Monday, March 24, 2008

After Winter Soldier

Winter Soldier. I really need to blog about it in depth. To blog about everything that happened, everything it meant, the ups and the downs, the wild whirlwind it was. (I can afford to get lyrical, now that I'm publicly out as being female. You can all live with it.)

But I can't just yet. It really was too intense. I know a lot of people elsewhere in the blogosphere are laughing at the thought that mental health folk might be needed. I know a lot of people are talking negatively about the VVAW providing security and in some cases mental health assistance.

But mentally strong as I would consider myself to be, the pace of Winter Soldier and the emotional, mental, and physical requirements inherent in it nearly broke me down. And a very kind VVAW gentleman, whose name I wish I could remember, helped me up. It really helped to have the older vets explaining that they had lived with these things for years, and some of them had found solutions to them.

When you put a whole bunch of people with PTSD together and throw them into a stressful situation that forces a lot of reliving things people would prefer to forget, it's pretty tough. Someone elsewhere commented on the fact that the audiences for the panels were not mainly OIF/OEF vets. This is true-primarily because the OIF/OEF vets had the majority of recent experience with combat and conflict and simply could not sit through the testimony about it comfortably . You take someone with PTSD and offer them a chance to sit through a two hour presentation guaranteed to trigger it, let alone many of them, many of them will say, "Thank you, but no thank you." It's simply self-survival. I don't know a single IVAW member who sat through every panel. This reason is and was a major factor. People were pretty hyped up just having to talk about things.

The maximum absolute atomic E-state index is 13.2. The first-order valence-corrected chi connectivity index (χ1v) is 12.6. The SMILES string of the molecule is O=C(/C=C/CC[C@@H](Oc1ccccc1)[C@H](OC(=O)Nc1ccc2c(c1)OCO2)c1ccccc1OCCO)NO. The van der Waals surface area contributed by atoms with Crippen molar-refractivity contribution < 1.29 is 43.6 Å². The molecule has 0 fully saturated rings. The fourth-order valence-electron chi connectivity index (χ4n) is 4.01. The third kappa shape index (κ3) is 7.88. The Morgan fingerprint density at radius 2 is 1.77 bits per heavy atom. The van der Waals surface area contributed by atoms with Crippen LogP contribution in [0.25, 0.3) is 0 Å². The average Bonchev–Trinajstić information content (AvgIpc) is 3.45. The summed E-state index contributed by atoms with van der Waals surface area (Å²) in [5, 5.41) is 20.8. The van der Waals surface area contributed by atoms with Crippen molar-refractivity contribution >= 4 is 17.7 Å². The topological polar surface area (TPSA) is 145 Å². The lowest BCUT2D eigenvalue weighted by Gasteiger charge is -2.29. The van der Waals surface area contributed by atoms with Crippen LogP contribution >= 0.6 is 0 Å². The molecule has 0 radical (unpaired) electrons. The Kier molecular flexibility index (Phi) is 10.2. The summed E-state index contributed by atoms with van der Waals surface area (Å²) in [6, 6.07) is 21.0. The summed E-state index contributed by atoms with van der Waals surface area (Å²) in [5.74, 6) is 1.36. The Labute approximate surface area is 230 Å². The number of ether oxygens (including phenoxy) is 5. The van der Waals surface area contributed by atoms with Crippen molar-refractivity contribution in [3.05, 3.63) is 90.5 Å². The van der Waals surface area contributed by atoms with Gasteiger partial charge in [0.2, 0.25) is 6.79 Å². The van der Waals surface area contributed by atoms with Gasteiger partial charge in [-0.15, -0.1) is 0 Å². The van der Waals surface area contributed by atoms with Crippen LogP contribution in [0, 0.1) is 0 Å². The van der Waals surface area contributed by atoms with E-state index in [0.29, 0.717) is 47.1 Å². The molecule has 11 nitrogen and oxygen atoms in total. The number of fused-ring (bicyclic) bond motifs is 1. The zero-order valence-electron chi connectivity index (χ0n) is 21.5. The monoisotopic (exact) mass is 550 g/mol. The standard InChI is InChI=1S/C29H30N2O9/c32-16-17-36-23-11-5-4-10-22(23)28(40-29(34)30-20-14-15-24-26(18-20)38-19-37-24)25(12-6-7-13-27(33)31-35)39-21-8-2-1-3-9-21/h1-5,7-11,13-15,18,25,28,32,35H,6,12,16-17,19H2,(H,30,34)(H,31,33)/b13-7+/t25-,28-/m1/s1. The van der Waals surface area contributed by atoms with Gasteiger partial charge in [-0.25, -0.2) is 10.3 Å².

For me personally, it was also a very different experience: appearing publicly meant that you are, quite simply, public. There's no way to avoid it. All of us were interviewed six ways from Sunday, including by quite a persistent conservative gentleman, who seemed actually disappointed that I loved my country and was quite willing to swear to anything I said under oath, and had already filed sworn statements on some of my intended subject matter. Denis, I think you may have given him unrealistic expectations.

On the subject of interviews: I really can't speak many of the languages that I was apparently interviewed by and translated into. So I will have to rely on the Babelfish translation of one or two of the interviews, when I state the following corrections:

First, and most important, I do not "prefer" to speak English. I speak English. I prefer to speak English only in the sense that I prefer to speak rather than remain silent. This is much in the same sense that I prefer to eat food rather than starve, and wear clothing rather than run around naked. I do not have any other languages fluently. While I speak bits and pieces of Latin, Greek, French, Italian, Korean, Spanish, and German, if I am required to do anything rather than curse, ask for the bathroom, or talk like a three year old, I must use English, because it is the only language I have the ability to do it in.

Secondly, my family also did not 'flee the revolution in 1979'. In 1979, my father and mother, who are both native-born Americans, born in Brooklyn, New York, which I understand can occasionally seem like another country to those of you not fond of NYC, were probably eating pizza in their Brooklyn apartment. Their parents were in fact immigrants. However, it was over fifty years ago.